Commencing in 1964, the Sandown 500, officially recognised as the Penrite Oil Sandown 500, has been an annual fixture in endurance motor racing. Hosted at the Sandown Raceway in Melbourne, Australia, this event has etched its name in the annals of motorsport history, captivating enthusiasts and drivers alike.
Throughout its journey, the Sandown 500 has navigated a course of evolution, witnessing changes that have shaped its being. From its inaugural days to the present, alterations to the event’s name, race distance, and participating vehicle categories have contributed to its dynamic nature, keeping motorsport magazines through the years on their toes.
This blog will look at the history and evolution of this amazing competition.
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The Origin of The Amazing Sandown 500
The event’s origins can be dated back to November of 1964, when a 6-hour production vehicle race was held for the first time. The race only ran for a total of two times before it was discontinued.
After being renamed the Datsun 3-Hour Trophy Race in 1968, the event was moved to September, which allowed Sandown to serve as the form guide for the Bathurst 1000.
The race went from being a timed event to a 250-mile race in 1970, and it was conducted under the moniker Sandown 250 for the next six years. During this time, the rules of the race were fully synchronised with those of Bathurst for 1972.
The event was renamed in 1976 to reflect its new distance of 400 km rather than 250 miles, and it also gained significant sponsorship from the apparel business Hang Ten at that time.
The Hang Ten 400 moniker was used from 1976 to 1981, despite considering that the distance of the race in 1980 had only been planned to be 338 km.
This happened again in 1982 when race officials attempted to strike a compromise between their obligations to the media and their wish to keep the 400 moniker.
Companies Linked With The Competition
In 1982, Castrol purchased the rights to use its name in conjunction with the Sandown 400, which resulted in significant alterations in 1984.
In 1984, the contest was conducted on the lengthier Sandown circuit (international), which included an innovative infield loop. This event coincided with a change to the now-standard 500-kilometre time limit for the race.
The lengthy circuit at Sandown was utilised for the first five runnings of the Sandown 500 until it was discontinued to accommodate the standard configuration.
Since 1984, Sandown 500 remains known by a total of 14 distinct names, and many companies, including Penrite Oil, have supported it.
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Some Peculiar Statistics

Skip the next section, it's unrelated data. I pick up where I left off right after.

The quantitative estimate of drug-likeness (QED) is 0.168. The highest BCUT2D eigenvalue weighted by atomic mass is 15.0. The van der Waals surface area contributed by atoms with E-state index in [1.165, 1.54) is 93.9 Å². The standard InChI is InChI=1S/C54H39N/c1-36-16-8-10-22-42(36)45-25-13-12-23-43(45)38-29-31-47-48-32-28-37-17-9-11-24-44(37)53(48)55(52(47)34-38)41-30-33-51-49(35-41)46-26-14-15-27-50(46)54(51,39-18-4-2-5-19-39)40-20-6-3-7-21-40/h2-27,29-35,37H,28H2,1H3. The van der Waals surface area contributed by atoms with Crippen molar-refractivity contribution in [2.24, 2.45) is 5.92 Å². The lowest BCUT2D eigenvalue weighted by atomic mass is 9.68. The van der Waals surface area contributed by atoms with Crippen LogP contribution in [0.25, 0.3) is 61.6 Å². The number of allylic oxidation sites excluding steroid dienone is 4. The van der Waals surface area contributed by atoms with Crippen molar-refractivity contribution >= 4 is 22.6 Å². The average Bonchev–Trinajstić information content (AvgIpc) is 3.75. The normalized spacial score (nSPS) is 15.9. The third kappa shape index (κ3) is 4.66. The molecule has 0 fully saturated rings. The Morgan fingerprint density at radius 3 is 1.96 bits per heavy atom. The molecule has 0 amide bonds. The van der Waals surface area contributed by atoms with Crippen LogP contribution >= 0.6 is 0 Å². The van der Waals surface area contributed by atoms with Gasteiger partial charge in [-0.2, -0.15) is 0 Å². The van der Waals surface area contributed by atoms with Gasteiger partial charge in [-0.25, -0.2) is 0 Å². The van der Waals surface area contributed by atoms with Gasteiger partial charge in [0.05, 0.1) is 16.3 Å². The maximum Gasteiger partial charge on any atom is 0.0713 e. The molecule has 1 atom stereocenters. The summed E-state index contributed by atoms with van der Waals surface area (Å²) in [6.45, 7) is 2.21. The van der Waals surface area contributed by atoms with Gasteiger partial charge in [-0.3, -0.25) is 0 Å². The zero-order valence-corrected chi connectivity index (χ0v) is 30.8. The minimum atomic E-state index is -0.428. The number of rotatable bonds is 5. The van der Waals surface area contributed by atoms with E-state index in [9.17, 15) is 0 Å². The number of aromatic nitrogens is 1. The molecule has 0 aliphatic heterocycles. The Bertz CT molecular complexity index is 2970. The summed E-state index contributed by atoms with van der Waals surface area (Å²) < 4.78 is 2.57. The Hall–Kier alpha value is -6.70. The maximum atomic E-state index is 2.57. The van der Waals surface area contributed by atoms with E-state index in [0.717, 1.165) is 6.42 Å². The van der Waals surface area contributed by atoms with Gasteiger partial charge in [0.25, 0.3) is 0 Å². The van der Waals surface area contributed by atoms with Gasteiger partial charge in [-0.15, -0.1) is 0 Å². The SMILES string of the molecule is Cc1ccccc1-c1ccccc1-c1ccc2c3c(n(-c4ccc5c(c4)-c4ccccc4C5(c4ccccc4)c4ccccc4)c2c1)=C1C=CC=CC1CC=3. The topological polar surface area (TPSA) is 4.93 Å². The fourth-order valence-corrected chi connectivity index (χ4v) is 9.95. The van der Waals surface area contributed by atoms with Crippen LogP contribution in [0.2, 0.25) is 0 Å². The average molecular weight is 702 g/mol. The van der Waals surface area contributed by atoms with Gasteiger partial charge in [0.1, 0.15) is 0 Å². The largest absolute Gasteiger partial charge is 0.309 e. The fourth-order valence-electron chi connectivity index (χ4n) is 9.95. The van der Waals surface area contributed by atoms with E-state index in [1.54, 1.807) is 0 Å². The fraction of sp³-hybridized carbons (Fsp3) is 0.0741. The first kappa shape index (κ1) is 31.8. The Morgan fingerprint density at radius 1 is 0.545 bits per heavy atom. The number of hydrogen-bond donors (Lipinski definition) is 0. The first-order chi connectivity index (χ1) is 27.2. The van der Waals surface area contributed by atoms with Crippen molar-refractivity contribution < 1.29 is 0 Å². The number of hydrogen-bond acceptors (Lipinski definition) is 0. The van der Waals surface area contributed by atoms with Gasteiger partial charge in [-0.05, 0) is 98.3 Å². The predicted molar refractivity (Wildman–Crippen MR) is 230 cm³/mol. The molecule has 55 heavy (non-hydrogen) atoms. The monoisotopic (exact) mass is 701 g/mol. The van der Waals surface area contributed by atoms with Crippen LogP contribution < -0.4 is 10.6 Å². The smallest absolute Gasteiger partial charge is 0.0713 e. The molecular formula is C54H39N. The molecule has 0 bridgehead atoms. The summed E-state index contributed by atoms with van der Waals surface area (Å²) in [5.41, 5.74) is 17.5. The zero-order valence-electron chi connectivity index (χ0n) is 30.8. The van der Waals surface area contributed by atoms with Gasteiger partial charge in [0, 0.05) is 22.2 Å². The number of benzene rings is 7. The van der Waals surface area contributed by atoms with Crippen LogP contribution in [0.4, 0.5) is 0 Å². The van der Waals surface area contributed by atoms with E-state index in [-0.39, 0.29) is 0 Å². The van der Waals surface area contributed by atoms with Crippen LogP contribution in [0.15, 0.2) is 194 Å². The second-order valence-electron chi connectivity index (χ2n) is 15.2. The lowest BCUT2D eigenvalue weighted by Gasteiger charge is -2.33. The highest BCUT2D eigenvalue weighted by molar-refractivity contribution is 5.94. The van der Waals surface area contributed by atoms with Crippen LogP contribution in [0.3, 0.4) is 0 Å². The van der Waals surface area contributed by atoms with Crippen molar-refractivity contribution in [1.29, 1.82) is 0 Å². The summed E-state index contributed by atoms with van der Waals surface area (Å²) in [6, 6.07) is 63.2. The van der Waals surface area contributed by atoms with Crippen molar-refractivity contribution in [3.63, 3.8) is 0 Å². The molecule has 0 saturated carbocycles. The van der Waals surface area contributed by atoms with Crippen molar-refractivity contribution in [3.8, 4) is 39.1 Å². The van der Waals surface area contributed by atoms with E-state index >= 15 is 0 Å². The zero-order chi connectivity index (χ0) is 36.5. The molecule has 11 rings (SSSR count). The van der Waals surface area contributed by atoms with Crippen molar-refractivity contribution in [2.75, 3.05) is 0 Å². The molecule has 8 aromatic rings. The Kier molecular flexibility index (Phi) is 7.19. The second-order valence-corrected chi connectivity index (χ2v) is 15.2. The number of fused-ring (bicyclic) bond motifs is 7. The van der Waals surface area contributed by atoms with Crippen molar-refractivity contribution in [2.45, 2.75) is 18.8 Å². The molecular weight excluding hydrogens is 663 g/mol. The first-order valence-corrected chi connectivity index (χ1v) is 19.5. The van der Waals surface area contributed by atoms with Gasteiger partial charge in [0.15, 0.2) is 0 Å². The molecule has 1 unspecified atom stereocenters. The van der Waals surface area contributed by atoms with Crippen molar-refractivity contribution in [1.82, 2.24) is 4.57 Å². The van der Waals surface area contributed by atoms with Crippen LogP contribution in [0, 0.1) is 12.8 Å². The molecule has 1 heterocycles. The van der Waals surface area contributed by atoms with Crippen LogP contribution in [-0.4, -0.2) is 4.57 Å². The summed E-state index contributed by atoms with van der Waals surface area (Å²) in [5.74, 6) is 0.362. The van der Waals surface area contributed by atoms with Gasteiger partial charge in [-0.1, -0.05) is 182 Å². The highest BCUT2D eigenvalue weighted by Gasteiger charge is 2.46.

This amazing race has been postponed twice since the beginning of the current era because the Supercars series moved its 500km structure to other locations.
The Bathurst pre-race warm-up was conducted at Queensland Raceway from 1999 to 2002, but it was moved to Phillip Island from 2008 to 2011.
During the first of those pauses, the now-defunct Procar organisation stepped in to fill the void and ran the renowned Sandown 500 with a field consisting of a combination of GT and production cars in 2001 and 2002.
This added some peculiar statistics to the annals of Sandown 500’s time, such as former Australian Rules football player Sam Newman winning the pole position while driving a Ferrari in the race in 2002!
Throughout each of those hiatuses in the Supercars schedule, Sandown continued to serve as the sprint round, much as it would during the seasons to come.
This competition is guaranteed to provide incredible statistics and fascinating races; to remain up to speed on all of this, follow Sandown 500 news.
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The Competition’s Hall Of Fame
It should come as no surprise that the bulk of the country’s greatest touring car brands are on the honour list of Sandown.
Peter Brock is now at the top of the list of all-time winners with nine victories, the same amount he won at Bathurst. Brock won an incredible 7 Sandowns in a row beginning in 1975.
Allan Moffat currently sits in second place on the list of most victories, thanks to his sixth and last victory at Sandown in 1988, his final significant victory while driving on Australian territory.
Jamie Whincup and Craig Lowndes, two of the greatest drivers of modern times, competed in the competition together for the first time in 2019 after winning it in 2007.
Mark Winterbottom in 2015, Richie Stanaway and Cameron Waters in 2017, Garth Tander in 2016, and Warren Luff in 2012 and 2016 are the other champions from previous years who competed in the 2019 competition.
The record for the most wins:
- Peter Brock won nine.
- Allan Moffat won six.
- Craig Lowndes won five.
- Jamie Whincup won four.
- Larry Perkins, George Fury, John Bowe, and Paul Dumbrell won three.
These fantastic racers have dominated the competition for a long time, but the possibility of an exciting new twist increases each year. Keep up with motorsport magazines to stay current on these new twists.